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Japan Aims To Approve Remdesivir For COVID-19 treatment

The Japanese government has shared his plans to allow authorization of the use of remdesivir, the antiviral drug to treat COVID-19 patients with another possible drug Avigan approval later this month. With this approval, Japan would become the second country which has granted approval to this drug, after the US has authorized using it to treat coronavirus patients.

Government spokesperson, Yoshihide Suga at the regulatory panel of the health ministry said if no other problem shows up, there are chances that this drug would be approved today.

Prime Minister Shinzo Abe says the government was ready to allow the use of an experimental drug that was manufactured by a US pharmaceutical company named, Gilead Sciences.

This U.S approval came after a new clinical trial investigated how remdesivir which was basically designed for Ebola patients has reduced the recovery period in some coronavirus patients. However, there was no such a significant difference as per statistical data shown.

Finding an effective treatment for COVID-19, the respiratory illness caused by the novel coronavirus, can move the world closer to ease restriction measures and lockdown put in place to control the spread of this highly-contagious virus. The early analysis showed that about two-thirds of severely ill patients improved when treated with this antiviral drug.

Multiple clinical trials of this antiviral drug are still under process. The World Health Organization (WHO) prematurely published findings of a Chinese trial by accident but retracted it soon after. The WHO post indicated that the remdesivir didn’t show benefits in reducing virus load and preventing deaths, but the trial was halted early as researchers struggled to enroll the infected patients.

Also read- Young Man Tests Positive for COVID-19 Three Times Over Two Months

Remdesivir was already a part of available medicines for some patients who were a part of these worldwide clinical trials.  Remdesivir enters inside the genome of the virus, short-circuiting the replication process. Talking about Avigan which is developed by Fujifilm Toyama Chemical, the Japanese firm, Suga shares that the government plans to grant this drug approval as well by the end of this month if its clinical trial brings effective results.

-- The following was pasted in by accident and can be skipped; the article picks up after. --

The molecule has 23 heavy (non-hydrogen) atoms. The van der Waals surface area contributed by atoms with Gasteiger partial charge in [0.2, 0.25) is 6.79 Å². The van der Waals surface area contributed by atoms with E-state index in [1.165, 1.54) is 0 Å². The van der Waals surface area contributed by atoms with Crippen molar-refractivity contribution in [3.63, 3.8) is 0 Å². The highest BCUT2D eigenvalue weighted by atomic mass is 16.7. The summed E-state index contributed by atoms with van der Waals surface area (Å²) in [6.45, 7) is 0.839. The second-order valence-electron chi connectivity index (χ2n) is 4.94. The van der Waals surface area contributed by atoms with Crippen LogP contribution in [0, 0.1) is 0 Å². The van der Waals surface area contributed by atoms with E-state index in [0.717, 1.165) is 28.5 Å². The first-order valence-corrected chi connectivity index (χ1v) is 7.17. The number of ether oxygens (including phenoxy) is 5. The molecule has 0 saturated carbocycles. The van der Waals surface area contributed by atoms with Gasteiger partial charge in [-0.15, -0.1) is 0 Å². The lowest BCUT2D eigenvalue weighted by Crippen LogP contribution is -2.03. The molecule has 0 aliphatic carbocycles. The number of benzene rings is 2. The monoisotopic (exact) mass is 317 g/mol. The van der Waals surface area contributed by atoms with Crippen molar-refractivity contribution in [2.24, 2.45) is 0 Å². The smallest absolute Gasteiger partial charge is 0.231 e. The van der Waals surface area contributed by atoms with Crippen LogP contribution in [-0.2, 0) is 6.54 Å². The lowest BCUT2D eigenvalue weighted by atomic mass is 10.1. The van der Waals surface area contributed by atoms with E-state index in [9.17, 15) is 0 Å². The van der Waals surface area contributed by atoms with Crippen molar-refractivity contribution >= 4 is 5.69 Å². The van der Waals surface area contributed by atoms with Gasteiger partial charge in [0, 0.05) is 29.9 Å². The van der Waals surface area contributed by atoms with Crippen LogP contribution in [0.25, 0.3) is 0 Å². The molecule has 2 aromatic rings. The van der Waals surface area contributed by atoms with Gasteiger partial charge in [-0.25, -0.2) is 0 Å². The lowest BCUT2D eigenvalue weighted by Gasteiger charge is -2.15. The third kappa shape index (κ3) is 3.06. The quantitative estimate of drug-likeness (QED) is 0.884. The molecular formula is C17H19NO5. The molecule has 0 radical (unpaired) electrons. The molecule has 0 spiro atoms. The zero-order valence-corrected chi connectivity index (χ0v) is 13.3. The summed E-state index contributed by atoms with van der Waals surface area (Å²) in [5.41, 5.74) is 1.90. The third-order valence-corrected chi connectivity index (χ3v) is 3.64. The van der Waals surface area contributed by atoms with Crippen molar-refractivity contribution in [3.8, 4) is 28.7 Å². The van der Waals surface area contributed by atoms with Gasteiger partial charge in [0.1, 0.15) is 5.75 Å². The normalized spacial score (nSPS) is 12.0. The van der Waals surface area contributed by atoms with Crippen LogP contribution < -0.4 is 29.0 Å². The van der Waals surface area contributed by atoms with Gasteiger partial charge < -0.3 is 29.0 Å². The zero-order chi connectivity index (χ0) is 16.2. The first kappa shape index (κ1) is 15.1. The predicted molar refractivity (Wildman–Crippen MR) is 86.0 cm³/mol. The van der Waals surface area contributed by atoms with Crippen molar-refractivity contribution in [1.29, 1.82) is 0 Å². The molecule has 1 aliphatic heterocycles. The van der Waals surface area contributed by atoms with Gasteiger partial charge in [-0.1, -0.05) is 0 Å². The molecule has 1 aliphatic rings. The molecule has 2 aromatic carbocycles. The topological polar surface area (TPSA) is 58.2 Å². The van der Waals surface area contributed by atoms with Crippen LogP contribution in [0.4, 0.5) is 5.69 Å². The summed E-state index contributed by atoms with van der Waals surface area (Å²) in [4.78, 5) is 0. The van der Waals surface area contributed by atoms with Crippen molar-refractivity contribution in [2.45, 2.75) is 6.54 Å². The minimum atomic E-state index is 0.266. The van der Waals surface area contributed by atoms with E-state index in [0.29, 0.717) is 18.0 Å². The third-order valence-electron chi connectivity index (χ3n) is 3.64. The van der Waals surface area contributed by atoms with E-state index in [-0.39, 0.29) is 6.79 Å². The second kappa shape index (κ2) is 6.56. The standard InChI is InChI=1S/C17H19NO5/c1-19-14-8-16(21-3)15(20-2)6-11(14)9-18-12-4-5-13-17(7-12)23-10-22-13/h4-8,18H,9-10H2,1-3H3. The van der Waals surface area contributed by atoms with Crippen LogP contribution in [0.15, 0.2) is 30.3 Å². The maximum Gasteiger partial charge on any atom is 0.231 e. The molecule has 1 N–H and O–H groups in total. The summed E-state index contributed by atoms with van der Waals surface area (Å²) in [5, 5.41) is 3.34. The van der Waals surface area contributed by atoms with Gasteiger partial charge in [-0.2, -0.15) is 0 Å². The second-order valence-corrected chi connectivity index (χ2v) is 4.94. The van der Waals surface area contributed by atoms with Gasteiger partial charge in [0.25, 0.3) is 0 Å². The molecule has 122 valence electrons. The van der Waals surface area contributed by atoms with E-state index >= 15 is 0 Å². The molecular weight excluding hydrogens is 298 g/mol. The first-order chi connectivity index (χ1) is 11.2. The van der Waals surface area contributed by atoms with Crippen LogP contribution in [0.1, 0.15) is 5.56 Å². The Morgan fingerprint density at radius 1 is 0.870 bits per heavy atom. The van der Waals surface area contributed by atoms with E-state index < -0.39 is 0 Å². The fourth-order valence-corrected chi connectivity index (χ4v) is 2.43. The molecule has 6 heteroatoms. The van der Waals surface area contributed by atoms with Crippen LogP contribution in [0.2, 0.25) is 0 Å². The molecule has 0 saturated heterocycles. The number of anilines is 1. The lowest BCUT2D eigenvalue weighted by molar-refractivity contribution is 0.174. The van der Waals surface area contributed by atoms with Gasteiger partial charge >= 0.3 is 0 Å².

The generic name of this drug is “favipiravir”, which was earlier approved in Japan for its medical use in 2014. However, it was only prescribed in situations where the flu was not being treated with any other medicines. Lastly, this medicine is only manufactured once the Japanese government allows its production and distribution. Otherwise, it is not available in the market.

The plan of Japanese health authorities to approve remdesivir for treating coronavirus infected patients is to accelerate the process. Japan is piggybacking on the U.S. authorization of this antiviral drug. Remdesivir, developed by an American firm will be given to severely patients. It is the first drug that is approved by Japan’s health ministry to treat the novel coronavirus virus.

Last week, remdesivir was approved as an emergency drug and granted authorization by the U.S. Food and Drug Administration (FDA). Approval was given under an expedited review process for pharmaceuticals that are sold overseas. Trial outcomes announced by the U.S. National Institutes of Health showed that COVID-19 patients treated with remdesivir recovered in 11 days on average as compared to those given a placebo, recovered in 15 days. The trial found no significant difference in death rates.

Japan’s health ministry plans to approve Avigan this month for treating mild cases of the novel coronavirus, expanding the medical arsenal of the country in hopes of promoting a quicker return to the economy. In a message to local governments, Japan’s Health Ministry said that even if the drug is approved, its supplies may be limited and will be strictly controlled by the government.

Amna Rana

Amna Rana, a writing enthusiast and a microbiologist. Her areas of interest are medical and health care. She writes about diseases, treatments, alternative therapies, lifestyles and the latest news. You can find her on Linkedin Amna Rana.

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